Teaching What You Don’t Know

Teaching What You Don’t Know

At some point along the homeschool journey, every parent is faced with teaching a subject they know nothing about. First and foremost, do not for a single moment berate or belittle yourself. No one can expect to be an expert on every subject. Half the fun on this homeschool journey of ours is the opportunity to learn something new along side our kids. Sometimes it even means re-learning an old skill. In my case, that includes absolutely any type of math problem that is not utilized in my everyday life – aka balancing my checkbook.

The solution to your quandary is dependent on the age and skill set of your offspring. My first and best advice is to make sure you purchase the teacher’s manual that accompanies your curriculum. Often times, the manual will include step by step instructions and solutions. In my case, that means the teacher guides for any math or science taught in our house. If English is not your first language, you might want to consider the manual for a grammar curriculum. If literature is not your bag, there are great study guides available for free on-line that include discussion questions…with answers!

Our kids possess a secret weapon we never had as children – the internet. Now that “google” is a proper verb, use it to your advantage. You can google the answer to almost any problem. Find and save a few great websites to your favorites list and don’t forget to download school apps to your smart phone. For math and science related explanations, Khan Academy has some of the best videos on-line. Wikipedia is great for a quick answer to almost anything (but don’t expect them to solve your AP Physics conundrum).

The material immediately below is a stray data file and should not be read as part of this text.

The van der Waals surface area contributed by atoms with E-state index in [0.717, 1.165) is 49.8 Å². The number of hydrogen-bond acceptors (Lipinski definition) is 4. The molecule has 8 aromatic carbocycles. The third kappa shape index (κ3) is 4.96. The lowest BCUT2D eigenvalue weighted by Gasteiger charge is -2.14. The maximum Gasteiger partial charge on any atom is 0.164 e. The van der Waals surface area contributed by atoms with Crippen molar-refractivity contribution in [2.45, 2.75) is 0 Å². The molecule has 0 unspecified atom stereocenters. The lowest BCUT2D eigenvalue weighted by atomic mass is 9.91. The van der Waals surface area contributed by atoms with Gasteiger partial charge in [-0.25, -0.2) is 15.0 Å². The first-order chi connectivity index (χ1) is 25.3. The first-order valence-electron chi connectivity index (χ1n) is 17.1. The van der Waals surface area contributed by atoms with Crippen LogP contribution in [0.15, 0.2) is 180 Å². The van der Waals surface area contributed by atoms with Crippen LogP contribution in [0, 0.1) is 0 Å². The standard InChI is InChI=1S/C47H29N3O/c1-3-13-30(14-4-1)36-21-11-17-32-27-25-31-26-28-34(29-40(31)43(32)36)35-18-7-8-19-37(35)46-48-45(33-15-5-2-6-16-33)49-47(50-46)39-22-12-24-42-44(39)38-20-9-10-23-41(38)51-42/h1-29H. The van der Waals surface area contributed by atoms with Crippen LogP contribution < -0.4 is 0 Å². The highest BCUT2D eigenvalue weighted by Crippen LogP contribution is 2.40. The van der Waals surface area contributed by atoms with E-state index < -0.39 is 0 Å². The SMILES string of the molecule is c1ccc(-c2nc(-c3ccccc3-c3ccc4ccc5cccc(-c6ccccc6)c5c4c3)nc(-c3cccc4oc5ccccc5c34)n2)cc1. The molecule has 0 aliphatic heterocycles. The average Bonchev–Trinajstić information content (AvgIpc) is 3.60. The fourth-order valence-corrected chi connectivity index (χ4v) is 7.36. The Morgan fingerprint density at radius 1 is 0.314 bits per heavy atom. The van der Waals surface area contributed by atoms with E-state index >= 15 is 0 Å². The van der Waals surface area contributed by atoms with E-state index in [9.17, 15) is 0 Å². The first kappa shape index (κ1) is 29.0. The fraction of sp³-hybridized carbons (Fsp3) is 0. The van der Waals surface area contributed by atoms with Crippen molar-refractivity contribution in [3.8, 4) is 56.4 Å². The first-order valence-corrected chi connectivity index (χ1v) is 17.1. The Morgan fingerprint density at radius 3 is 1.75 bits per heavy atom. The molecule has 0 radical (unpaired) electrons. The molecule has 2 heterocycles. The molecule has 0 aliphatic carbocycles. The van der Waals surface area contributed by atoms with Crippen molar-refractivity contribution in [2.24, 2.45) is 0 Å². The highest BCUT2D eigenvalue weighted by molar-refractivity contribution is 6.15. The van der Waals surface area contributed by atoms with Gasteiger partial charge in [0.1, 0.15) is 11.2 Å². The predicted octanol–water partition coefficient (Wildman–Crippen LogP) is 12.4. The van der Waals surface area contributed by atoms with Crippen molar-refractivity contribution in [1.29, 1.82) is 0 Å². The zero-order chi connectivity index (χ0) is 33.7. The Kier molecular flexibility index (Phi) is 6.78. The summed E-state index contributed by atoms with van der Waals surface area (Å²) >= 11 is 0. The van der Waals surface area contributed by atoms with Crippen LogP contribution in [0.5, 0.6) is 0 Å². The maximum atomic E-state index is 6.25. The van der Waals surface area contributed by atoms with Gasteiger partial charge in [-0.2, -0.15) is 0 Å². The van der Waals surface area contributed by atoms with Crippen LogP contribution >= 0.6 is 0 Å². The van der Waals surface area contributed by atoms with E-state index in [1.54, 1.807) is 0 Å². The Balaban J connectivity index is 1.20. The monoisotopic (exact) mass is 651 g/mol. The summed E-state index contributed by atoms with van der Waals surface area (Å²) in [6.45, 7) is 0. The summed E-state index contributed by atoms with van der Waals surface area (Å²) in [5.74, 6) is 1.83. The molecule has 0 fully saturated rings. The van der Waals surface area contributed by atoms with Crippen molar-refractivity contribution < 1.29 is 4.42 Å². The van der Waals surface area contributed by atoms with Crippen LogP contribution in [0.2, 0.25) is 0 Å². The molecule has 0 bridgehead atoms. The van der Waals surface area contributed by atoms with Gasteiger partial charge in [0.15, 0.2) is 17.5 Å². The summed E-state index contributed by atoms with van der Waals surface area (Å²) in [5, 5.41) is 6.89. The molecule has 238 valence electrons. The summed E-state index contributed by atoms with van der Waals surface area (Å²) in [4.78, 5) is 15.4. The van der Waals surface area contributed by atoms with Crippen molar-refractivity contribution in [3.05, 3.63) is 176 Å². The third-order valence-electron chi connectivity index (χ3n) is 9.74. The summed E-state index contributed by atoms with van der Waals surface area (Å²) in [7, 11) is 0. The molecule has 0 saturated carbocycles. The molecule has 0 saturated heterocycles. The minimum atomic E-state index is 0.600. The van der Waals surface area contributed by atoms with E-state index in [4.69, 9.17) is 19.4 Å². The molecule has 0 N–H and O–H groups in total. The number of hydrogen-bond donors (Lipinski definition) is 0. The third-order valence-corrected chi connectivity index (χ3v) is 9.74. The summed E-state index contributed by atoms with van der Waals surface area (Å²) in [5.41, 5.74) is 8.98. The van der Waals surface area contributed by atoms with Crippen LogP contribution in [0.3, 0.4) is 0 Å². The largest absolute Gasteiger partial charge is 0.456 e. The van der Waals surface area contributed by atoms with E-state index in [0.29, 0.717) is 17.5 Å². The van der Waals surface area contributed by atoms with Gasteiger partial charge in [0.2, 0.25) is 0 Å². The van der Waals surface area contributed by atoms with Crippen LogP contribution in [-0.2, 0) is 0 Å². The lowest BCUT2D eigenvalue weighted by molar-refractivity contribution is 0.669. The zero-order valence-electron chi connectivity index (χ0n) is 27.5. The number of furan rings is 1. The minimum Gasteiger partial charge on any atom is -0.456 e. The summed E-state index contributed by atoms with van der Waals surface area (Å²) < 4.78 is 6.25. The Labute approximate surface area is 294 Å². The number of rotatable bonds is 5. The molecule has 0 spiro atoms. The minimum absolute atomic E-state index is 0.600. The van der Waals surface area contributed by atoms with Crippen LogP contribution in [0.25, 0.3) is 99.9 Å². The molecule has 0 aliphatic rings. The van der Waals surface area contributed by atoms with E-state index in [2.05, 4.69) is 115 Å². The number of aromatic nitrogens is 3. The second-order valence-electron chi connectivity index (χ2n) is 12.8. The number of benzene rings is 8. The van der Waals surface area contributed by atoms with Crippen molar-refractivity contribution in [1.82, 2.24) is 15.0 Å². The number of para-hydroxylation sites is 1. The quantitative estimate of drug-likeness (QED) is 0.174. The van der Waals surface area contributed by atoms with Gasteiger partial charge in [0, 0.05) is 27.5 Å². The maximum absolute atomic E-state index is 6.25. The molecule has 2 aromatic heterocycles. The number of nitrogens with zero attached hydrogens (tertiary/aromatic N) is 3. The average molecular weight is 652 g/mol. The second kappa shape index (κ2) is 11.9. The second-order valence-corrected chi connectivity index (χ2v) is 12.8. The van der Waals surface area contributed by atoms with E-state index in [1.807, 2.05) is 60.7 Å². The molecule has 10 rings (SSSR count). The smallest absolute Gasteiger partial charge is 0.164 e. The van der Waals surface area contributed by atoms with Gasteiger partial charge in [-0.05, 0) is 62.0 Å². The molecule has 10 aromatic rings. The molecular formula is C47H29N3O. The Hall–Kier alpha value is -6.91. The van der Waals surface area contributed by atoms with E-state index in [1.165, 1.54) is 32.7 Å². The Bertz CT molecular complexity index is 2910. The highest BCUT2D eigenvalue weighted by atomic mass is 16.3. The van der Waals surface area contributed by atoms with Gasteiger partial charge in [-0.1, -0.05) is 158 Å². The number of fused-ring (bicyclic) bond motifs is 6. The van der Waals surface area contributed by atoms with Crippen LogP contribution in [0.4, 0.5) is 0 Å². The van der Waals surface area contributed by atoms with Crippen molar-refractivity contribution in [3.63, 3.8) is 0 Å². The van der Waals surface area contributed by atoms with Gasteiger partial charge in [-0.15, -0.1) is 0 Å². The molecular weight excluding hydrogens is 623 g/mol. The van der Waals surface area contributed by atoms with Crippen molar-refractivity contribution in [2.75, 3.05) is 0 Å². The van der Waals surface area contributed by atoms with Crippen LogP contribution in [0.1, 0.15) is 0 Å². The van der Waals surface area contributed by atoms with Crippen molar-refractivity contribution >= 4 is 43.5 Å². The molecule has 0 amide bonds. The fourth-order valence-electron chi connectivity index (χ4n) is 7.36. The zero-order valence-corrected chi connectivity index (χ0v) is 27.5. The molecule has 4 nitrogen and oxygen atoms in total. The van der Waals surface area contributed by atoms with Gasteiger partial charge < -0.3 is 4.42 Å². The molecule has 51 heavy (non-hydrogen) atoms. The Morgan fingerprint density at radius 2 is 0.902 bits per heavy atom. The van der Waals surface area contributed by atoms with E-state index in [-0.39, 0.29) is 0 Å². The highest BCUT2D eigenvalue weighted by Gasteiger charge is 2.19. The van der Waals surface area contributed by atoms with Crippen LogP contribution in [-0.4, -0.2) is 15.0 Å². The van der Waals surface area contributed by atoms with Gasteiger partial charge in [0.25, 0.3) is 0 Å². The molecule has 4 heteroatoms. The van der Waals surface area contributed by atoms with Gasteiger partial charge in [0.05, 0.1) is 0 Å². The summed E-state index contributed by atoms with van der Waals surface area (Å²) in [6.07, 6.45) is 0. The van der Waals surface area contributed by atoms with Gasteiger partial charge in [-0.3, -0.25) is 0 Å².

Sometimes the step by step instructions in your teacher guide may not be enough. Scary huh? This is when you turn to the smartest people you know – other homeschool parents. I belong to a few chat boards and private homeschool pages on FaceBook. I’ve been known to mark the step that confuses me, snap a quick photo and post it with the words “save me, I can’t get past this step!” I usually have an answer back in seconds. Do not be afraid to admit your lack of knowledge to your kids. By communicating your own need for help, you let your kids know that not everything comes easy and sometimes, you need to ask for help or work a little harder to find the answers.

If all else fails or and your anxiety induced by that AP Physics conundrum becomes too much, let your fingers do the walking and find a co-op class or on-line course for your little darling. Sometimes, writing a check is the best help you can offer.

About Marcy Guyer

Speak Your Mind

*